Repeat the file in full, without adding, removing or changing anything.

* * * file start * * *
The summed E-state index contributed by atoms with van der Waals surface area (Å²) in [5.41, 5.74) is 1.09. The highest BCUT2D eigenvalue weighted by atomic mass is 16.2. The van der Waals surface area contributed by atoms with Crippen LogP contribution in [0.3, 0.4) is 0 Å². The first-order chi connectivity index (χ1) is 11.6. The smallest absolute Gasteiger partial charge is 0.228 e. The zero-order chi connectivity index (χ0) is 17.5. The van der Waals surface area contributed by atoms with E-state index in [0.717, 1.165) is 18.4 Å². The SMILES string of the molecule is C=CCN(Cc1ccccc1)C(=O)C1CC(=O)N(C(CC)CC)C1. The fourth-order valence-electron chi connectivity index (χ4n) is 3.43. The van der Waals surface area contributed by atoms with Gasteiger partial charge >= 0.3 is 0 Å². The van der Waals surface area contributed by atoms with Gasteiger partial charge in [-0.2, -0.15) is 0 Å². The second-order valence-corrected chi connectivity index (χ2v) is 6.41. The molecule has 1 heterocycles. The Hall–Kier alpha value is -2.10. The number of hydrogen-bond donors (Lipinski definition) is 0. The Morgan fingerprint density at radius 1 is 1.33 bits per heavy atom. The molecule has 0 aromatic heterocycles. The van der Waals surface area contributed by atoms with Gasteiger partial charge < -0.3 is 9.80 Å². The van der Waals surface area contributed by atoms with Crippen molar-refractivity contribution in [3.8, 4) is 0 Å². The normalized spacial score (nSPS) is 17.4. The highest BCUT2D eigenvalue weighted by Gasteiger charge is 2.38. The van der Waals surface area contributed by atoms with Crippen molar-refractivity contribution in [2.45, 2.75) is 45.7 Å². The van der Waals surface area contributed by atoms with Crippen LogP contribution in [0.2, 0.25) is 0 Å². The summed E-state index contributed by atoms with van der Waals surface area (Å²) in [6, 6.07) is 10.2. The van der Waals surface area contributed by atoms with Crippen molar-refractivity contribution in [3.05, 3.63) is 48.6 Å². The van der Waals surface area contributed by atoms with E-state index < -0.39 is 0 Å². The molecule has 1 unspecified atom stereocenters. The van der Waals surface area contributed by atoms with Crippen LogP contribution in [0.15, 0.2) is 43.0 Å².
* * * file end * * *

The summed E-state index contributed by atoms with van der Waals surface area (Å²) in [5.41, 5.74) is 1.09. The highest BCUT2D eigenvalue weighted by atomic mass is 16.2. The van der Waals surface area contributed by atoms with Crippen LogP contribution in [0.3, 0.4) is 0 Å². The first-order chi connectivity index (χ1) is 11.6. The smallest absolute Gasteiger partial charge is 0.228 e. The zero-order chi connectivity index (χ0) is 17.5. The van der Waals surface area contributed by atoms with E-state index in [0.717, 1.165) is 18.4 Å². The SMILES string of the molecule is C=CCN(Cc1ccccc1)C(=O)C1CC(=O)N(C(CC)CC)C1. The fourth-order valence-electron chi connectivity index (χ4n) is 3.43. The van der Waals surface area contributed by atoms with Gasteiger partial charge >= 0.3 is 0 Å². The van der Waals surface area contributed by atoms with Gasteiger partial charge in [-0.2, -0.15) is 0 Å². The second-order valence-corrected chi connectivity index (χ2v) is 6.41. The molecule has 1 heterocycles. The Hall–Kier alpha value is -2.10. The number of hydrogen-bond donors (Lipinski definition) is 0. The Morgan fingerprint density at radius 1 is 1.33 bits per heavy atom. The molecule has 0 aromatic heterocycles. The van der Waals surface area contributed by atoms with Gasteiger partial charge < -0.3 is 9.80 Å². The van der Waals surface area contributed by atoms with Crippen molar-refractivity contribution in [3.8, 4) is 0 Å². The normalized spacial score (nSPS) is 17.4. The highest BCUT2D eigenvalue weighted by Gasteiger charge is 2.38. The van der Waals surface area contributed by atoms with Crippen molar-refractivity contribution in [2.45, 2.75) is 45.7 Å². The van der Waals surface area contributed by atoms with Crippen LogP contribution in [0.2, 0.25) is 0 Å². The summed E-state index contributed by atoms with van der Waals surface area (Å²) in [6, 6.07) is 10.2. The van der Waals surface area contributed by atoms with Crippen molar-refractivity contribution in [3.05, 3.63) is 48.6 Å². The van der Waals surface area contributed by atoms with E-state index < -0.39 is 0 Å². The molecule has 1 unspecified atom stereocenters. The van der Waals surface area contributed by atoms with Crippen LogP contribution in [0.15, 0.2) is 43.0 Å².